Yet another pointless entry in the massively stupid, totally bottom of the barrel idea generator that Hollywood is currently using, of basing movies off of old children’s toys and games, comes Peter Berg’s Battleship. This time based off of the popular Hasbo board game “Operation”. JK! But seriously, when I was a kid I don’t remember the Battleship board game being Navy vs. Aliens. Hmm.
The way that Peter Berg directed this film was shockingly close to Michael Bay’s work. Everything about it was nearly identical. The enormous sweeping helicopter shots, the ‘splosions, the terrible acting (ahem, I’m looking right at you Rihanna), and of course, it’s not a Michael Bay film unless its basically military porn, and in this case it was rated “Triple USA”. But wait, it’s NOT a Michael Bay film. Ah screw it. It’s a Michael Bay film, the same way Poltergeist is still a Spielberg flick with Tobe Hooper’s name on it (yeah yeah, I know, how dare I compare Spielberg to Bay. But come on now, Spielberg is a god. We all know it. I just needed to make my point). Battleship was essentially just Pearl Harbor mashed together with Transformers.
Basically Battleship is about this dude named Hopper (Taylor Kitsch) who, in a nutshell was a screw-up until his brother (played by Alexander Skarsgard) forces him to join the Navy, where he falls in love with the Admiral’s (Liam Neeson) Daughter (Brooklyn Decker), and ends up becoming Senior Officer after the aliens sunk all the other Battleships. But wait, where did this attack come from, you ask? Good question. Scientists have created a set of satellites in Hawaii, near Pearl Harbor, where the entire film takes place, that beam a signal to a planet that has been discovered in another galaxy, that is the exact same distance from a star as we are, therefor making that planet a replica of Earth, which the scientists dub “Planet G”. We make contact, Aliens are hostile, they attack, and BOARD GAME!
This brings me to my biggest complaint in the entire film (aside from it being such an annoying 2 hour commercial for the Navy), these aliens are from a planet that is exactly like ours, meaning they have the same amount of gravity, air, and sunlight, yet it is revealed that their weakness is just that: sunlight. Sunlight? Really? That idea made no sense to me, and just seemed so ham-fisted.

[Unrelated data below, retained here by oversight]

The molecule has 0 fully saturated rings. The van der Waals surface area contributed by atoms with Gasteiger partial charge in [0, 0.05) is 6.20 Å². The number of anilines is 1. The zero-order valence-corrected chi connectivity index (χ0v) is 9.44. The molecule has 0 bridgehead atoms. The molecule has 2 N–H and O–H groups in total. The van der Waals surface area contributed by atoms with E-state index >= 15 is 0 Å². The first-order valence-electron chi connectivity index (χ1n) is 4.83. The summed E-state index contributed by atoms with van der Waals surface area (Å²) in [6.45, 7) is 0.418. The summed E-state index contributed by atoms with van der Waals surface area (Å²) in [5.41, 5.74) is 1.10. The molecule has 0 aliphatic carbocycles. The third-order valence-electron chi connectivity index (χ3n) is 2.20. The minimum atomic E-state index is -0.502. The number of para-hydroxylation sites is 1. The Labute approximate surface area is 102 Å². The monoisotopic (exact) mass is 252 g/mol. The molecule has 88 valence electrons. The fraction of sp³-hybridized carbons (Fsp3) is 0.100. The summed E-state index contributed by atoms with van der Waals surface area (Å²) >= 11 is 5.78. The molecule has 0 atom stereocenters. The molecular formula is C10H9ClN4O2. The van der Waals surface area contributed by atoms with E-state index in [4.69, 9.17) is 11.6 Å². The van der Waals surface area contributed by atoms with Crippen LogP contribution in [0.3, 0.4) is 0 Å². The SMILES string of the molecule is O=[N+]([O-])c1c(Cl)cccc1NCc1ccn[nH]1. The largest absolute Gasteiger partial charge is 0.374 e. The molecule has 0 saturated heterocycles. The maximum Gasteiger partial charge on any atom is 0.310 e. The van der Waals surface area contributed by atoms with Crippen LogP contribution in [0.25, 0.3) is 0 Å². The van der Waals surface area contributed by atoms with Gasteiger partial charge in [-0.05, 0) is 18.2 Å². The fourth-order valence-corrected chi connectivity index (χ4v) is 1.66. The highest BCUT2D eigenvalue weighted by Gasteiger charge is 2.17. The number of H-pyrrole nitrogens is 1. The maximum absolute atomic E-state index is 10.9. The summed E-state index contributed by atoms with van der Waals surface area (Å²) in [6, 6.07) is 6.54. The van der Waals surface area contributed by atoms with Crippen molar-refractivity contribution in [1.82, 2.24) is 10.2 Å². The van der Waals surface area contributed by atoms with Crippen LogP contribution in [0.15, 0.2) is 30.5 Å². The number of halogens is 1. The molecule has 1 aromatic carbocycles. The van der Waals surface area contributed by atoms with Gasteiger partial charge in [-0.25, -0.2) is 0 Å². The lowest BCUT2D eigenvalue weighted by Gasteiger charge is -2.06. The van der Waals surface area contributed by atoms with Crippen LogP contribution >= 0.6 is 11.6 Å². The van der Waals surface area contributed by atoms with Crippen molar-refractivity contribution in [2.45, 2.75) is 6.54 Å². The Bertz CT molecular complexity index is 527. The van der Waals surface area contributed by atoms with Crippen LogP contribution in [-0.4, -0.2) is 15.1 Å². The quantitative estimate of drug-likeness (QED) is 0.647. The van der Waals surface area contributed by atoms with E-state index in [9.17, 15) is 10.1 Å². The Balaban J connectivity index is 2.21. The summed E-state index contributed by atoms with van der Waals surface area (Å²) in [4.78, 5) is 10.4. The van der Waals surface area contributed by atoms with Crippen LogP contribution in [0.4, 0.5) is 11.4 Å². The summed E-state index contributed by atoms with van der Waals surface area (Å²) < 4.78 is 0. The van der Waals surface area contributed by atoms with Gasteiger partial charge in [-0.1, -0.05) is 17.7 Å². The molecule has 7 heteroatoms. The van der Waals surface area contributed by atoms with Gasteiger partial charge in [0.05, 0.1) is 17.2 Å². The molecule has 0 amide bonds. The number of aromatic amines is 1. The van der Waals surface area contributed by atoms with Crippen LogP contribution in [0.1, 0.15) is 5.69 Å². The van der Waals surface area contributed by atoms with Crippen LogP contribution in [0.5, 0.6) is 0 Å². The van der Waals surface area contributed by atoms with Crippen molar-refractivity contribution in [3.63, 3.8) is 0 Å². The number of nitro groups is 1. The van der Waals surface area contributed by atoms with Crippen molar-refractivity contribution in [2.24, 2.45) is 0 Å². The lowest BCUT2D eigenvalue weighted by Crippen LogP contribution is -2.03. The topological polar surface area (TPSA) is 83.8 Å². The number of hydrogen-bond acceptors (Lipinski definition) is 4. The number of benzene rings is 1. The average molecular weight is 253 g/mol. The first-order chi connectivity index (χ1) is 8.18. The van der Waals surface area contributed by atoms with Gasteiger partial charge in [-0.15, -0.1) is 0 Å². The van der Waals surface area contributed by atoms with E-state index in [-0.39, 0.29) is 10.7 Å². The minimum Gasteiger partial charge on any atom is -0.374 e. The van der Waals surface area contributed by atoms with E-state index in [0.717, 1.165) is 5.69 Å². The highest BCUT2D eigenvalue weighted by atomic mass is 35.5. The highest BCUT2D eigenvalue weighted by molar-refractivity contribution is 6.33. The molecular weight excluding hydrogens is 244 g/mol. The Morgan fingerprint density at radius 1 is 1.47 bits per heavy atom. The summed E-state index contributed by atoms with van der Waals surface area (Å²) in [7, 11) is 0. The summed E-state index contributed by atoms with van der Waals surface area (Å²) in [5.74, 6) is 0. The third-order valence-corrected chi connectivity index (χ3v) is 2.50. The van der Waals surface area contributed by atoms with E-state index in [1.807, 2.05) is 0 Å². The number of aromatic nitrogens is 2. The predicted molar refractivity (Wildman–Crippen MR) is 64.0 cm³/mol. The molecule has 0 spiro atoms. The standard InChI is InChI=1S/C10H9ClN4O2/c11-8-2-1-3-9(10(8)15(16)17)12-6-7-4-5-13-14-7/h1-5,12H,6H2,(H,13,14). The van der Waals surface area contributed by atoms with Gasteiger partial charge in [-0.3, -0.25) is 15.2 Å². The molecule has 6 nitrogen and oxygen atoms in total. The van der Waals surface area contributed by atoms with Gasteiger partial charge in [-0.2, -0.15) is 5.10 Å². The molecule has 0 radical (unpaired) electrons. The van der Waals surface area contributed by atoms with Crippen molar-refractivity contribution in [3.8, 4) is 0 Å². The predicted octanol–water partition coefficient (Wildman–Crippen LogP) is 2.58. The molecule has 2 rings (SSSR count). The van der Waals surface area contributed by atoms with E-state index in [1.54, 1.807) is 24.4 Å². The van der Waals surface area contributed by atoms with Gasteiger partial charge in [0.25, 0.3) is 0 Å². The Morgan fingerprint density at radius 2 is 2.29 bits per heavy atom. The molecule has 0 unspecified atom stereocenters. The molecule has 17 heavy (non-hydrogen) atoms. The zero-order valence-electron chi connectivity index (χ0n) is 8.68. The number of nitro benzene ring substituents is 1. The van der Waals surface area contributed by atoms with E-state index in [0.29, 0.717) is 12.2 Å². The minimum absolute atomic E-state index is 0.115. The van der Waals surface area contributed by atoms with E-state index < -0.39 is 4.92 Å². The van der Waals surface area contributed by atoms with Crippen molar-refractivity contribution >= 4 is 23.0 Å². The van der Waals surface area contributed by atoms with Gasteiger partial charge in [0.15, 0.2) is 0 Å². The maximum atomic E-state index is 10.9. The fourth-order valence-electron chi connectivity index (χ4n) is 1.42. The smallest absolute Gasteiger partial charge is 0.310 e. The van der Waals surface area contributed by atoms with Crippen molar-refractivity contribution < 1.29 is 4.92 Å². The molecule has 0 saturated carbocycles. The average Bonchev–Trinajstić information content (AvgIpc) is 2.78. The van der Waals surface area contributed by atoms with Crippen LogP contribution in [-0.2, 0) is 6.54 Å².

Other minor complaints: there’s an entirely too ridiculous scene towards the end of the film where real-life 70 something year old retired Navy vets commandeer the USS Missouri, which is currently used as a Naval Museum, and take her out to sea to sink some enemy battleships; the scene depicting the cinematic equivalent of what the actual board game does, while kind of cheesy and funny at first, eventually felt like it went on way longer than it should have; and finally, Liam Neeson was barely in it nor did he punch anything. Ugh. What a waste.
You’ve still got to give credit where it’s due, though. The special effects looked fantastic in Battleship, despite there being too many shots of giant alien spacecraft popping up out of the water. The sound design, as well, was absolutely massive, engulfing you in sheer 7.1 channels of churning water, twisting metal, and Rihanna sporadically bursting into a rendition of We Found Love while launching a missile to F-12. Well, okay, that last part technically didn’t happen, but I’m sure it still would have been really loud.
Battleship ended up not being the awesomely bad film that I had hoped it be, but more-so just a really terrible film. It’s entirely too long, is far too up it’s own ass in Naval propaganda, and is too much of a rip off of Pearl Harbor and Transformers to have it’s own identity. It actually gets pretty boring despite being a two hour action film. But if you love Michael Bay films, and are totally into cheesy militant propaganda, then chances are you’ll like Battleship. But for me, I’d rather just play the actual board game. It’s more fun.
I give Battleship two Perd Hapleys and half of a Chicken Burrito:
By Richard Pepper